Ta-Nehisi Coates

Ta-Nehisi Coates
“The American real-estate industry believed segregation to be a moral principle. As late as 1950, the National Association of Real Estate Boards' code of ethics warned that "a Realtor should never be instrumental in introducing into a neighborhood ... any race or nationality, or any individuals whose presence will clearly be detrimental to property values." A 1943 brochure specified that such potential undesireables might include madams, bootleggers, gangsters - and "a colored man of means who was giving his children a college education and thought they were entitled to live among whites."

The federal government concurred. It was the How Owners' Loan Corporation, not a private trade association, that pioneered the practice of redlining, selectively granting loans and insisting that any property it insured be covered by a restrictive covenant - a clause in the deed forbidding the sale of the property to anyone other than whites. Millions of dollars flowed from tax coffers into segregated white neighborhoods.

"For perhaps the first time, the federal government embraced the discriminatory attitudes of the marketplace," the historian Kenneth R. Jackson wrote in his 1985 book, Crabgrass Frontier, a history of suburbanization. "Previously, prejudices were personalized and individualized; FHA exhorted segregation and enshrined it as public policy. Whole areas of cities were declared ineligible for loan guarantees." Redlining was not officially outlawed until 1968, by the Fair Housing Act. By then the damage was done - and reports of redlining by banks have continued.”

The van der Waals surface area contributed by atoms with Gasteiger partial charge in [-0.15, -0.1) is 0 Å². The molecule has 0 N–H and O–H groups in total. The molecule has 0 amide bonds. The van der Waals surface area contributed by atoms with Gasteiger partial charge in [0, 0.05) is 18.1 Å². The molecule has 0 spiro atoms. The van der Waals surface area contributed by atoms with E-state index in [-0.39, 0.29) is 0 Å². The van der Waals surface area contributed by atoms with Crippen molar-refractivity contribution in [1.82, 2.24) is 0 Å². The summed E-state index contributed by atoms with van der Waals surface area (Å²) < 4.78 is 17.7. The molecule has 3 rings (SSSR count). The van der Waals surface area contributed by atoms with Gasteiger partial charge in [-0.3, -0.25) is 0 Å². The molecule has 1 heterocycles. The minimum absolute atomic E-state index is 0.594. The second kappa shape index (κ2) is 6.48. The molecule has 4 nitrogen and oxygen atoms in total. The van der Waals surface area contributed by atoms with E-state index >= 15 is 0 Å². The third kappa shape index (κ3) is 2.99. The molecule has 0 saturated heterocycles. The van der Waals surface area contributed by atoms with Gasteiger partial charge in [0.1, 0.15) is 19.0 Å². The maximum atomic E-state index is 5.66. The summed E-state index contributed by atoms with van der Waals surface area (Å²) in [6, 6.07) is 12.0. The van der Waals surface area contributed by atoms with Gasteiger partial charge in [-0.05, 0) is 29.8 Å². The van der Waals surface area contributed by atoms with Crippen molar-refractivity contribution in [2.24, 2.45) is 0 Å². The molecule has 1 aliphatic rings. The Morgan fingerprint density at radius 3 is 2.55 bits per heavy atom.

Ta-Nehisi Coates, The Case for Reparations

Amanda Craig
“It’s unthinkable, now to live as her parents had done, going to work from nine to five and enjoying the benefits of the newly-formed health and education services. What paradise it had seemed! Now, in order to pay their exorbitant mortgages, and ever more exorbitant fuel prices, British adults have to work long hours – the longest, it is said, in Europe… Everyone they know, everyone they see, is just like them, living in houses like these, reading the same papers, seeing the same films and TV programmes and plays, buying from the same shops and sending their children to the same schools; and they think it will go on for ever, either ever-mounting property prices cushioning them. But it can’t.”
Amanda Craig

Ta-Nehisi Coates
“In Chicago and across the country, whites looking to achieve the American dream could rely on a legitimate credit system backed by the government. Blacks were herded into the sights of unscrupulous lenders who took them for money and for sport.”
Ta-Nehisi Coates, The Case for Reparations

Mokokoma Mokhonoana
“Some people will each start investing more of their salary on ‘their’ house and spending less of it on ‘their’ car or cars only when they start being able to take ‘their’ house to work, funerals, weddings, etc.”
Mokokoma Mokhonoana

Mokokoma Mokhonoana
“One of the most common root causes of our unhappiness is our desire to give people who will get to see the house we live in, and/or the car or cars we drive, an idea of how much we earn, earned, or were allowed to borrow.”
Mokokoma Mokhonoana

Mokokoma Mokhonoana
“It is even more foolish to buy an unnecessary thing on credit.”
Mokokoma Mokhonoana